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Vintage Christmas Tech Ads from The Saturday Evening Post

Published: April 17, 2014

These ads might seem quaint now, but the products in them were on the cutting edge of technology in their day. Typewriters, radios, refrigerators, black-and-white TV sets: each of these was once as recent as smartphones, tablets and Chromecast are today.

The 1940 Frigidaire ad featuring Santa Clause includes a price tag of “Only $116.50,” the equivalent of almost $2,000 today. The 1948 Admiral “Triple Thrill” ad for an all-in-one entertainment center featuring a TV, radio, and phonograph player lists a price of $549.50. That’s over $5,300 in today’s dollars.

They’re an icon now, but Christmas lights were still new in 1922.

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Before the Macbook…

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You mean Sony didn’t invent headphones?

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A gift for the whole family from RCA.

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Many ads found a tenuous tie between electric lights and Jesus’s birth.

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This 1929 ad uses Art Deco style to sell modern appliances.

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That’s an oddly specific letter to Santa.

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They’ve been playing holiday music on the radio for at least 70 years.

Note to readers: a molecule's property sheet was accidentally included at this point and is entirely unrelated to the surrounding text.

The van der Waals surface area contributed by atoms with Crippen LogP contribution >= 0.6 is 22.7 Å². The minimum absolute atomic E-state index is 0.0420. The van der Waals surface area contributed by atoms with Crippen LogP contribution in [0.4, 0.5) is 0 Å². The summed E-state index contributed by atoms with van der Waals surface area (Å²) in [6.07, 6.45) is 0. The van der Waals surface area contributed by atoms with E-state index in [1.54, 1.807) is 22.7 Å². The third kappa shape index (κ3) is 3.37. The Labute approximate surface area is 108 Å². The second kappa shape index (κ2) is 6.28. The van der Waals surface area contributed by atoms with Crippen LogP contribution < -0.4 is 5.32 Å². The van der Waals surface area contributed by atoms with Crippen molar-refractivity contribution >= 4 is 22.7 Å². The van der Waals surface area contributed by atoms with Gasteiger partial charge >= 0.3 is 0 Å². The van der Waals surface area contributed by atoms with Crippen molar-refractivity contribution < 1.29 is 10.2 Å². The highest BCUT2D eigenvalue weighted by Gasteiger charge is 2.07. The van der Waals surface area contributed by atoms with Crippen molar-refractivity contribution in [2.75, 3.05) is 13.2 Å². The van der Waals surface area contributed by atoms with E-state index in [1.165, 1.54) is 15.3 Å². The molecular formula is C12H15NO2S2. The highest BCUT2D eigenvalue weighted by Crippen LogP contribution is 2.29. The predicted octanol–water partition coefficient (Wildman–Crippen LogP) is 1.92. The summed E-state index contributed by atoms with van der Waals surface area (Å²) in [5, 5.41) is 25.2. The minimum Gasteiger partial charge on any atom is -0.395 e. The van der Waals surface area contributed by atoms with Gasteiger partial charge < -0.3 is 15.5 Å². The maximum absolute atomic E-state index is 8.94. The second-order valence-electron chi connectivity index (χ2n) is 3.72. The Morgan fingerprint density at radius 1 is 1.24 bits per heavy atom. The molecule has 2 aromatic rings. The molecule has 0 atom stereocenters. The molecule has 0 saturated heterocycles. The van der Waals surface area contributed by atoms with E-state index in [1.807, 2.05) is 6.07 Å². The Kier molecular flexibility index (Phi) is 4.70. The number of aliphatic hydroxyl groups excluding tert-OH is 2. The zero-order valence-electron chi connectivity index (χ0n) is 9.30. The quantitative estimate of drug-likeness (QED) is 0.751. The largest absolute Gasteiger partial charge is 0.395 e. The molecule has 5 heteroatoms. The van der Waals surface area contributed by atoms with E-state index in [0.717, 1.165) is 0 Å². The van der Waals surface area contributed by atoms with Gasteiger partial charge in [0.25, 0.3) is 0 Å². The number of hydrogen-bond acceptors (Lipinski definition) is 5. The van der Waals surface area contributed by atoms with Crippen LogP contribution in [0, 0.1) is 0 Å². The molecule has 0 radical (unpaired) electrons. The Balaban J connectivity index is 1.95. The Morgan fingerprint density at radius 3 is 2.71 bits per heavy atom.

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Westclox: “Give the gift of time.”

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Clocks and watches used to be common Christmas gifts.

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Here’s a hot pun:

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By 1938, RCA already had decades of history.

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That’s almost $2,000, once you adjust for inflation.

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A shift to military production didn’t stop advertisers during WW2.

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Imagine coming home to this:

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Portable typewriters were the laptops of their day.

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This ad has a watch idea for everyone.

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Even in 1957, typewriter technology was still advancing.

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This ad series from GE boasts the latest technology from fifty years ago.

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Making home movies in 1966.

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And now you can watch TV everywhere you go.

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